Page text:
Sun 16th Jan - Came to Foggia (airbase in Southern Italy) gave up DF542 entered 40 Squadron (he drew a little picture of the badge & the Moto Nostem a Coelo Expellere in his diary).
Note : Foggia was a major Airbase for the RAF and US army airforce. My father's squadron were billeted in Tents and received a hard living allowance). 

Mon 17th - Enjoying the liberty of squadron life

Tues 18th - First Op on No 40 Squadron. Transport Senegalia Railway (italy).
Thurs 20th - 2nd Op Plombino Railway - West Coast Italy
Fri 21st - Briefed and scrambled - hada party instead. Vino - Oh -h-huh

Sun 23rd - 3rd Op Marilian P/C works Yugoslavia. 1000 mile round trip. Weather very poor. being very heavy

Mon 24th - Breifed and scrambled. Had a quiet night. How I'd love to be back in England.
Weds 26th - air Tested "DF689" Wellington IV

Thurs 27th - Briefed and scrambled. Given V as my permanent aircraft. 'V is an aircraft' Low level it is OK but above 8000 ft it just won't

Fri 28th - Bombed Verona. Al (Bomb aimer)collapsed after delivering flashes.
Sat 29th - Had a party at 104 Squadron. Merry - Not Arf. Had a door thrown at me

Sun 30th - Snowed today. very cold

Tues 1st Feb. Bombed Maribou Yugoslavia. Aircraft hit by 6 bursts. Limped happily home with part of windscreen blown away, petrol tanks holed 2n'd airplane nearly lost

Sat 5th. Played cards today. Poker leaders choice. Won 1250 lira

Mon 7th Bombed Padria Italy 9X500HE. Bombs fell right on Marshalling yards full of trucks (target). Jimmy Keily and crew missing. Arrived back at 06.00 slept all day

Wed 9th - Went to Barletta. enjoyning wine tasting almost as much as we bought. Blagged our way through the door. Soaked on the way back


Thurs 10th - Innoculations for Typhus today. testing aircraft

Sun 13th - did two trips to Anzio - dropped 36 X 250lb HE bombs. Had bad weather freezing -29C Spud (rear gunner) had almost to be chiselled out of his box. Hope 36 X 250lb bombs did good work on the Jerries.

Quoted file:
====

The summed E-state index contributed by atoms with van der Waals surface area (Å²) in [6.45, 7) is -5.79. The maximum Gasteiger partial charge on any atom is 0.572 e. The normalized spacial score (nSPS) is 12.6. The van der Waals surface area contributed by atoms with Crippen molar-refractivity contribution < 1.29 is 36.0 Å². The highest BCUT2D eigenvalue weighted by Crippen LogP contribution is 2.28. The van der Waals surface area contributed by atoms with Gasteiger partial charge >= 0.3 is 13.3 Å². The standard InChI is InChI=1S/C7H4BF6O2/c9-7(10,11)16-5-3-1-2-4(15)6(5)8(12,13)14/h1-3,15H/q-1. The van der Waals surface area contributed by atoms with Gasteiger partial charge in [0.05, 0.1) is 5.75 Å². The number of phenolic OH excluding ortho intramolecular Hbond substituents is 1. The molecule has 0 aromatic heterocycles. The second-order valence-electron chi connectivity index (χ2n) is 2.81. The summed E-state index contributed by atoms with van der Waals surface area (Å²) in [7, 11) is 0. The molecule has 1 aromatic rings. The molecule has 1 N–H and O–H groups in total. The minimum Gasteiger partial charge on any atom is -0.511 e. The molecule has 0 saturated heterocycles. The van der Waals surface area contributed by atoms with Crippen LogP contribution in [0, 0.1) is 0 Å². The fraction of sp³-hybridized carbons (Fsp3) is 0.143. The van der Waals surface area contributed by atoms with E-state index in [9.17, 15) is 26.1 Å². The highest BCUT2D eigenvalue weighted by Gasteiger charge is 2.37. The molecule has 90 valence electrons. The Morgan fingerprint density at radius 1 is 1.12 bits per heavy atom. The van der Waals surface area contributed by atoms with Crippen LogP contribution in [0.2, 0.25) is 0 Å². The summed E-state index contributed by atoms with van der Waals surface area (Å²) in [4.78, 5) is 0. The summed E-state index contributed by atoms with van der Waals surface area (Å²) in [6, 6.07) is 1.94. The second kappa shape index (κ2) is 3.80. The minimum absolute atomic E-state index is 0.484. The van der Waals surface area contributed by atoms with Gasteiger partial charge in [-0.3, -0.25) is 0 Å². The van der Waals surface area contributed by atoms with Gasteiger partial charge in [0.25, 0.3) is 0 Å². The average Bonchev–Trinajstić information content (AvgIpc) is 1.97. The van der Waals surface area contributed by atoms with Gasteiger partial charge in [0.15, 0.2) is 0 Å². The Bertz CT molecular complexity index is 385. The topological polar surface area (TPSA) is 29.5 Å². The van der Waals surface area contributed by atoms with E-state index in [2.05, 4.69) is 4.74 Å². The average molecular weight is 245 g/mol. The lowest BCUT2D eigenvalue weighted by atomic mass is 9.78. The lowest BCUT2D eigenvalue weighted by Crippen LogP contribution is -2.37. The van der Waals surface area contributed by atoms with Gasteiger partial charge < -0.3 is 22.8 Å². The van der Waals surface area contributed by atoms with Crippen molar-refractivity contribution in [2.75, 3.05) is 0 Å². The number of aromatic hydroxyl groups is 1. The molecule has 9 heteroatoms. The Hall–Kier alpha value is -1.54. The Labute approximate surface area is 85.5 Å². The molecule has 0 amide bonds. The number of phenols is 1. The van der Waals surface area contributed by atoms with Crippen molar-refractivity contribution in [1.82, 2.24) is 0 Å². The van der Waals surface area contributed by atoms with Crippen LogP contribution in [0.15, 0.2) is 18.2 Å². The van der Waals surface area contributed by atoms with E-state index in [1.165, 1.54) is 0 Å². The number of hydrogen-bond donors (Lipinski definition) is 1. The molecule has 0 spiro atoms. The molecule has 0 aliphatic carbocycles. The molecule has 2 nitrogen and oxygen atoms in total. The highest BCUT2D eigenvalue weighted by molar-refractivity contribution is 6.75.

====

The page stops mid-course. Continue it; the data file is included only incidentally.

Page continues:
Thur 17th - Flying Kit stolen. 1 Blue Kit bag. 1 Leather helmet, 1 pr Gauntlets, 1 Suit, 1 pr shoes, 1 pr Sunglasses, 1 pr sick gloves. Bombed San Stefano. Had trouble all the way with 'B' but made grade OK. Brought back a perfect photo of Target.

Fri 18th - Went to flight and told 1-B had been repaired. Ken Lyon was blown up on take off in 'B' - the kite I had the previous night.

Sat 19th - My sweethearts birthday. I wish I was with her tonight and every night. 

Sun 20th - Attended the court of enquiry on crash of 'B'. I gave evidence as pilot the previous night and the trouble I had.

Thurs 24th - Longest Trip to date. Bombed Steya, Austria 1200 miles. Flew over Berchdescarden (Hitlers mountain retreat). If I had only remembered I might have been tempted to give it one for the road!

Mon 29th - Mum's Birthday

March 3rd - 13th trip tonight. Zara Yugoslavia - really pranged it - had bad weather all the way, heavy using base base conditions. 10/10 closed from 900ft to 13000 ft. nuff said

March 4th - Took s/c Avent and Naples today. Flew around Vesuvius, good trip but bags of clouds. Air testing 'T' for Tommy. Hass cookie Disappear

March 7th - Air testing 'X' for X-Ray. Aircraft OK. To get away from some Fortresses (US air Foce), I opened up full throttle and did 265 mph slow and level.

March 17th - St Patricks day. Couldn't find anything green to wear , but many of the boys faces were that colour from the effects of vino drunk at our party last night

March 18th - Al's (bomb aimer) birthday today. he winged a bit about flying on it but weather was in his favour and he didn't have to go so had a party instead.


March 19th - Ops in 'Q' for Queen. Bombed Philipopolis (plodiv) 1250 miles round trip. Had a farly easy time apart from the usual clapped out weather.

Weds 22nd - Vesuvius has made itself felt. Clouds of Ash and Cinders fell all day. One couldn't go outside without getting eyefulls and cloths immediately soiled.

Thurs 23rd - Had a party with the boys of SAAF, NZ, Yanks RAF, RAAF, Newf, Polish, French airforce and infantry units about. Rather Noisy but very merry.

Sat 25th - Went to Positano this evening. Had dinner then did a pub crawl round the village. The town is built on the side of a cliff.

Sun 6th - Had tonight at 5th Army camp - drinking Sarti Cognac and Vesuvius special -champagne and cherry brandy in equal proportions. Really good

Mon 27th - Went to Pompeii. Saw the Cathedral which is most amazing and grand sight I have seen. Then visited the ancient city which has been excavated out of the pumice and dust of 600bc.

Tues 28th. Returned (from leave) to Foggia Today. Bumped in the back of a 3 ton Lorry for 120 miles. Shakes you. Had 6 letteres from Cecilia waiting. Worth the shaking.

Fri 31st - Briefed for ops and scrambled ditto last night. It's getting me down. If this keeps up I'll never get finished.

Sat 1st April. "Q" for Queen. Ops to Varese North Italy A/C factory. 1050 miles. Good trip for my Birthday. Got back to our mess by 5.30 am and to bed by 6am. Brought back a good target photo.


Mon 3rd April - Ops in 'Q' for Queen. Ops to Budapest - 1100 miles. Really pranged the Hun. The best show of Tracer hosepiping one could wish for. the whole target area seemed to be glowing red until we were shut off by the haze. F/sgt Redder Ditched on way home after being hit by a/a fire.

Weds 5th - Listening to Tommy Trinder on BBC. Describing here he said that there was hardly a building standing - and some more lines.

Sun 9th - Went to mass. The Bishop of Foggia celebrated it - Sermon given by American Padre. Tony, Max Hendry and I went.